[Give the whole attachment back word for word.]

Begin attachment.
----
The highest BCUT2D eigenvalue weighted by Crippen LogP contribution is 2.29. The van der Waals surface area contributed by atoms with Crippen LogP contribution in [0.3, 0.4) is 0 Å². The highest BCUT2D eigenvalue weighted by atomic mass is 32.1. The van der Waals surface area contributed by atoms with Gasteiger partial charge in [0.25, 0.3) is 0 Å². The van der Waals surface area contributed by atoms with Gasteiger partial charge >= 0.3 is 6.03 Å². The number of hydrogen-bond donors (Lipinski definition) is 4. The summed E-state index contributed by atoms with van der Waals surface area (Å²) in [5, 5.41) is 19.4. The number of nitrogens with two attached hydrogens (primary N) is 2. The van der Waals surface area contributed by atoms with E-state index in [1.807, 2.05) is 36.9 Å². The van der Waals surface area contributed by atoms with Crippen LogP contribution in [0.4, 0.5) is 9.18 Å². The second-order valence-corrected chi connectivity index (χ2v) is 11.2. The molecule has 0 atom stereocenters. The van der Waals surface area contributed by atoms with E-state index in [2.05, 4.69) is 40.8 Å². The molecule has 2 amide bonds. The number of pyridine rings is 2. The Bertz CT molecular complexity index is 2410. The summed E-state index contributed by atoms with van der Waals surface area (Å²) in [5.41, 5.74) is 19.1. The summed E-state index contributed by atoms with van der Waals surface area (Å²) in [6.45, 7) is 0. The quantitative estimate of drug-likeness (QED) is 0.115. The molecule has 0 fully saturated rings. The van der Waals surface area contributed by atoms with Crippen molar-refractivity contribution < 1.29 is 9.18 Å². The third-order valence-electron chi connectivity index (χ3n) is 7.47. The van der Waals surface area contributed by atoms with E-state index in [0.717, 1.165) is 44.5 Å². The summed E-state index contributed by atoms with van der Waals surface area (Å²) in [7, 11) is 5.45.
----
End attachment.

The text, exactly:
The highest BCUT2D eigenvalue weighted by Crippen LogP contribution is 2.29. The van der Waals surface area contributed by atoms with Crippen LogP contribution in [0.3, 0.4) is 0 Å². The highest BCUT2D eigenvalue weighted by atomic mass is 32.1. The van der Waals surface area contributed by atoms with Gasteiger partial charge in [0.25, 0.3) is 0 Å². The van der Waals surface area contributed by atoms with Gasteiger partial charge >= 0.3 is 6.03 Å². The number of hydrogen-bond donors (Lipinski definition) is 4. The summed E-state index contributed by atoms with van der Waals surface area (Å²) in [5, 5.41) is 19.4. The number of nitrogens with two attached hydrogens (primary N) is 2. The van der Waals surface area contributed by atoms with E-state index in [1.807, 2.05) is 36.9 Å². The van der Waals surface area contributed by atoms with Crippen LogP contribution in [0.4, 0.5) is 9.18 Å². The second-order valence-corrected chi connectivity index (χ2v) is 11.2. The molecule has 0 atom stereocenters. The van der Waals surface area contributed by atoms with E-state index in [2.05, 4.69) is 40.8 Å². The molecule has 2 amide bonds. The number of pyridine rings is 2. The Bertz CT molecular complexity index is 2410. The summed E-state index contributed by atoms with van der Waals surface area (Å²) in [5.41, 5.74) is 19.1. The summed E-state index contributed by atoms with van der Waals surface area (Å²) in [6.45, 7) is 0. The quantitative estimate of drug-likeness (QED) is 0.115. The molecule has 0 fully saturated rings. The van der Waals surface area contributed by atoms with Crippen molar-refractivity contribution < 1.29 is 9.18 Å². The third-order valence-electron chi connectivity index (χ3n) is 7.47. The van der Waals surface area contributed by atoms with E-state index in [0.717, 1.165) is 44.5 Å². The summed E-state index contributed by atoms with van der Waals surface area (Å²) in [7, 11) is 5.45.